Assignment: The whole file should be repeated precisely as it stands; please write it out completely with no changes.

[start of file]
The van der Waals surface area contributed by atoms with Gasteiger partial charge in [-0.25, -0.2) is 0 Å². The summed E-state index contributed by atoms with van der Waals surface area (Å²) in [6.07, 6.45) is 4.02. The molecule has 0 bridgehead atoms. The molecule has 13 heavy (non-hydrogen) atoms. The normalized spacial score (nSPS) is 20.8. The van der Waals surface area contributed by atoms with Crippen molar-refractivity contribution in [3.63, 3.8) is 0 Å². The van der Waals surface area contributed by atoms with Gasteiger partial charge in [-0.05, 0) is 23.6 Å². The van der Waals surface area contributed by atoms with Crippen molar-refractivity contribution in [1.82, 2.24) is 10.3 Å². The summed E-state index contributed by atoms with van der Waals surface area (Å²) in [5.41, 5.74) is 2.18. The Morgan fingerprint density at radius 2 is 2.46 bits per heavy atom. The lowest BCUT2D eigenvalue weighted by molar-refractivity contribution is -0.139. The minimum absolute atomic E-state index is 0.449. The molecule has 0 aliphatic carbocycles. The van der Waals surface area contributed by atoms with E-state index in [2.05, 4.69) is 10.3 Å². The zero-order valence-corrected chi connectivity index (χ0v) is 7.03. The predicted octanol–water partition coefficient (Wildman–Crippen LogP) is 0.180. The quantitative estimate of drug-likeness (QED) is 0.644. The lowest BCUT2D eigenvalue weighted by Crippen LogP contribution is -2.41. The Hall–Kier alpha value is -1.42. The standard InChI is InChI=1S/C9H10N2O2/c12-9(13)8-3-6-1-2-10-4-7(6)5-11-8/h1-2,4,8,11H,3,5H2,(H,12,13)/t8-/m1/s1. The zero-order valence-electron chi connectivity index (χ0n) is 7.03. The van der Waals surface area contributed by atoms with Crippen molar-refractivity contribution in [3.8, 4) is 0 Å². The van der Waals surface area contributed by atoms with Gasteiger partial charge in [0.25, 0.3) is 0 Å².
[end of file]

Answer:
The van der Waals surface area contributed by atoms with Gasteiger partial charge in [-0.25, -0.2) is 0 Å². The summed E-state index contributed by atoms with van der Waals surface area (Å²) in [6.07, 6.45) is 4.02. The molecule has 0 bridgehead atoms. The molecule has 13 heavy (non-hydrogen) atoms. The normalized spacial score (nSPS) is 20.8. The van der Waals surface area contributed by atoms with Crippen molar-refractivity contribution in [3.63, 3.8) is 0 Å². The van der Waals surface area contributed by atoms with Gasteiger partial charge in [-0.05, 0) is 23.6 Å². The van der Waals surface area contributed by atoms with Crippen molar-refractivity contribution in [1.82, 2.24) is 10.3 Å². The summed E-state index contributed by atoms with van der Waals surface area (Å²) in [5.41, 5.74) is 2.18. The Morgan fingerprint density at radius 2 is 2.46 bits per heavy atom. The lowest BCUT2D eigenvalue weighted by molar-refractivity contribution is -0.139. The minimum absolute atomic E-state index is 0.449. The molecule has 0 aliphatic carbocycles. The van der Waals surface area contributed by atoms with E-state index in [2.05, 4.69) is 10.3 Å². The zero-order valence-corrected chi connectivity index (χ0v) is 7.03. The predicted octanol–water partition coefficient (Wildman–Crippen LogP) is 0.180. The quantitative estimate of drug-likeness (QED) is 0.644. The lowest BCUT2D eigenvalue weighted by Crippen LogP contribution is -2.41. The Hall–Kier alpha value is -1.42. The standard InChI is InChI=1S/C9H10N2O2/c12-9(13)8-3-6-1-2-10-4-7(6)5-11-8/h1-2,4,8,11H,3,5H2,(H,12,13)/t8-/m1/s1. The zero-order valence-electron chi connectivity index (χ0n) is 7.03. The van der Waals surface area contributed by atoms with Crippen molar-refractivity contribution in [3.8, 4) is 0 Å². The van der Waals surface area contributed by atoms with Gasteiger partial charge in [0.25, 0.3) is 0 Å².